Code review is the formal process where a programmer inspects in detail a piece of software developed by somebody else in order to improve code quality by catching bugs, improve readibility and usability. It is used extensively in industry, not much in academia.
There has been some discussion about this lately, see:
- A few thoughts on code review of scientific code by Titus Brown
- Code review for science: What we learned by Kaitlin Thaney
I participated in the second code review pilot study of Software Carpentry where I was paired to a research group in Genomics and I reviewed some of their analysis code. In this blog post I’d like to write about some guidelines and best practices on how to perform code review of scientific code.
Best use of code review is on libraries, prior to publication, because an improvement in code quality can help future users of the code. One-off analysis scripts benefit less from the process.
How to do a code review of a large codebase
The code review process should be performed on ~200-400 lines of code at a time. First thing is to ask the code author if she can identify different functionalities of the code that could be packaged and distributed separately. Modularity really helps maintaining software in the long term.
Then the author should follow these steps to get ready for the code review:
- For each of the packages identified previously, the code author should create a separate repository, generally on Github, possibly under an organization account (see Github for research groups).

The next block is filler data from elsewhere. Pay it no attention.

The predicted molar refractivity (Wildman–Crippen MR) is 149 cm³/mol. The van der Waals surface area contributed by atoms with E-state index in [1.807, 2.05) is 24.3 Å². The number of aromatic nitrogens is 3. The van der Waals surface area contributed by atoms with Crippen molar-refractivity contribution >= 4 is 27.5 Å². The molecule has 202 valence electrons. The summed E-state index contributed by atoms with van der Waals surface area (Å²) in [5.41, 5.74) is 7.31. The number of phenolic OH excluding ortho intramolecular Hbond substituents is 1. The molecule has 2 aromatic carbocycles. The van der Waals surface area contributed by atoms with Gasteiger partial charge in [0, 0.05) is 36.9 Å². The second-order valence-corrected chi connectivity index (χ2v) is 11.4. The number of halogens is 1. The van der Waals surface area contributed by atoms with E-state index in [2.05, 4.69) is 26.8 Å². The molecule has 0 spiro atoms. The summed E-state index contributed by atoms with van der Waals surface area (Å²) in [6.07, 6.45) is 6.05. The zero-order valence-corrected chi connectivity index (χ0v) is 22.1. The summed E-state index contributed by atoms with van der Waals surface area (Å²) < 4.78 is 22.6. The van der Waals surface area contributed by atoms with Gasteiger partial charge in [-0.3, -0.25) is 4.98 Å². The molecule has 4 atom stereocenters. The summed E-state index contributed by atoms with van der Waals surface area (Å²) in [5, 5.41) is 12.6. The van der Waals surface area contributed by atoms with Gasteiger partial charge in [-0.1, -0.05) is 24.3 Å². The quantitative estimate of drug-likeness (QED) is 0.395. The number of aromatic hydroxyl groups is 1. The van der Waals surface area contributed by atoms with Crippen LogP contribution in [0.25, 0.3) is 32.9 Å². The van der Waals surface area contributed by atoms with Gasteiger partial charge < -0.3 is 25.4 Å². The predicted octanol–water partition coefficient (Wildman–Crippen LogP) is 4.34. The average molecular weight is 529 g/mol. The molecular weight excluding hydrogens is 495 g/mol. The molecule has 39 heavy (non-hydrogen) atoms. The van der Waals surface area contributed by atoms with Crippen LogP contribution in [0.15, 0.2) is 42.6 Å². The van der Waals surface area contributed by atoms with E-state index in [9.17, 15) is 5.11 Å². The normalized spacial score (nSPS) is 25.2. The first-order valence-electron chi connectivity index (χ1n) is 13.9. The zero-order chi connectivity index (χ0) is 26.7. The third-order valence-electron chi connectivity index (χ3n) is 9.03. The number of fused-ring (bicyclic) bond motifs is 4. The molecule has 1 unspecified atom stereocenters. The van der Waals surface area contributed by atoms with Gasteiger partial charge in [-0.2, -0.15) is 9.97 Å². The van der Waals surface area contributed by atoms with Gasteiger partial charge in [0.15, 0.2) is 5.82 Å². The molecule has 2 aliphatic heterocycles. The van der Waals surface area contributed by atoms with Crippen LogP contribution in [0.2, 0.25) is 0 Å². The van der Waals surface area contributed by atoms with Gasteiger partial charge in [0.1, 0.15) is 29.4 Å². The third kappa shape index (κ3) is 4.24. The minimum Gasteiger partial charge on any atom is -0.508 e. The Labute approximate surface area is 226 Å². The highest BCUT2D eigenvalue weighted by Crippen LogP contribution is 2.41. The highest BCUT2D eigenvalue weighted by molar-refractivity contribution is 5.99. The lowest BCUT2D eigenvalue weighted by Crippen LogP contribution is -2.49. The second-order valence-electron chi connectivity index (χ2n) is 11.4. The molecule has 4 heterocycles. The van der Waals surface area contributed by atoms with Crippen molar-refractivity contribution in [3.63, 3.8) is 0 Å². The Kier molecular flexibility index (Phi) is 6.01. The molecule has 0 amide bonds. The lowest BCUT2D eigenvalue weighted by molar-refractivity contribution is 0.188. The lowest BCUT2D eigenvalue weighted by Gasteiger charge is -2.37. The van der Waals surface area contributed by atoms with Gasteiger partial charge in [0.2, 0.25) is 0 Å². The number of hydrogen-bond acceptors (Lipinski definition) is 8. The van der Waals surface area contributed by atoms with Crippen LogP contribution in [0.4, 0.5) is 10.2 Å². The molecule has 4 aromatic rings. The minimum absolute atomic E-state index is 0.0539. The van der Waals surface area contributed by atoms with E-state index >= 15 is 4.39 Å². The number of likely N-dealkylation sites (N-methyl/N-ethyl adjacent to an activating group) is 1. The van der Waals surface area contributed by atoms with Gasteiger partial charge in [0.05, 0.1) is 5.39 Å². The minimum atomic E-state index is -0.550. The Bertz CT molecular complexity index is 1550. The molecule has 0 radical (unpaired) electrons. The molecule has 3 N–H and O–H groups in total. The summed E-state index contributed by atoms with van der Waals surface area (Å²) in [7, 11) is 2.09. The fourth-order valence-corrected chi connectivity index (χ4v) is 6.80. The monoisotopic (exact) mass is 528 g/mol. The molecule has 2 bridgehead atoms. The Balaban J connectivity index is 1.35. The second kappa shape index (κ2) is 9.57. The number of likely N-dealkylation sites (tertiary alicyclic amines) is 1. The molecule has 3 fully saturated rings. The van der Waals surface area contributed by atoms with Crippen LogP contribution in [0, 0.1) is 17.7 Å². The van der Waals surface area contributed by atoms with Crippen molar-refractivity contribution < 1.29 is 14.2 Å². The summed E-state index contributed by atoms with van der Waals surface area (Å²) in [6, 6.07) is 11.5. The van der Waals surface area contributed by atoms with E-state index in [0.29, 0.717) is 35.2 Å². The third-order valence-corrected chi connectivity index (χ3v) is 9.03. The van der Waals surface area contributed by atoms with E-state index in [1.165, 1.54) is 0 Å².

- Create a blank project in the programming language of choice (hopefully Python!) using a pre-defined standard template, I recommend using CookieCutter.
- Write a
README.mdfile explaining exactly the functionality of the code in general
- Clone the repository locally, add, commit and push the blank project with
masterbranch on Github
- Identify a portion of the software of about ~200-400 lines that has a defined functionality and that could be reviewed together. It doesn’t necessarily need to be in a runnable state, at the beginning we can start the code review without running the code.
- Create a new branch locally and copy, add, commit this file or this set of files to the repository and push to Github
- Access the web interface of Github, it should have detected that you just pushed a new branch and asked if you want to create a pull request. Create a pull request with a few details on the code under review.
- Point the reviewer to the pull request
How to review an improvement to the software
The implementation of a feature should be performed on a separate branch, then it is straightforward to push it to Github, create a pull request and ask reviewers to look at the set of changes.
How to perform the actual code review
Coding style should not be the main focus of the review, the most important feedback for the author are high-level comments on software organization. The reviewer should focus on what makes the software more usable and more maintenable.
A few examples:
- can some parts of the code be simplified?
- is there any functionality that could be replaced by an existing library?
- is it clear what each part of the software is doing?
- is there a more straightforward way of splitting the code into files?
- is documentation enough?
- are there some function arguments or function names that could be easily misinterpreted by a user?
The purpose is to improve the code, but also to help the code author to improve her coding skills.
On the Github pull requests interface, it is possible both to write general comments, and to click on a single line of code and write an inline comment.
How to implement reviewer’s recommendations
The author can improve the code locally on the same branch used in the pull request, then commit and push the changes to Github, the changes will be automatically added to the existing pull request, so the reviewer can start another iteration of the review process.
Comments and suggestions are welcome.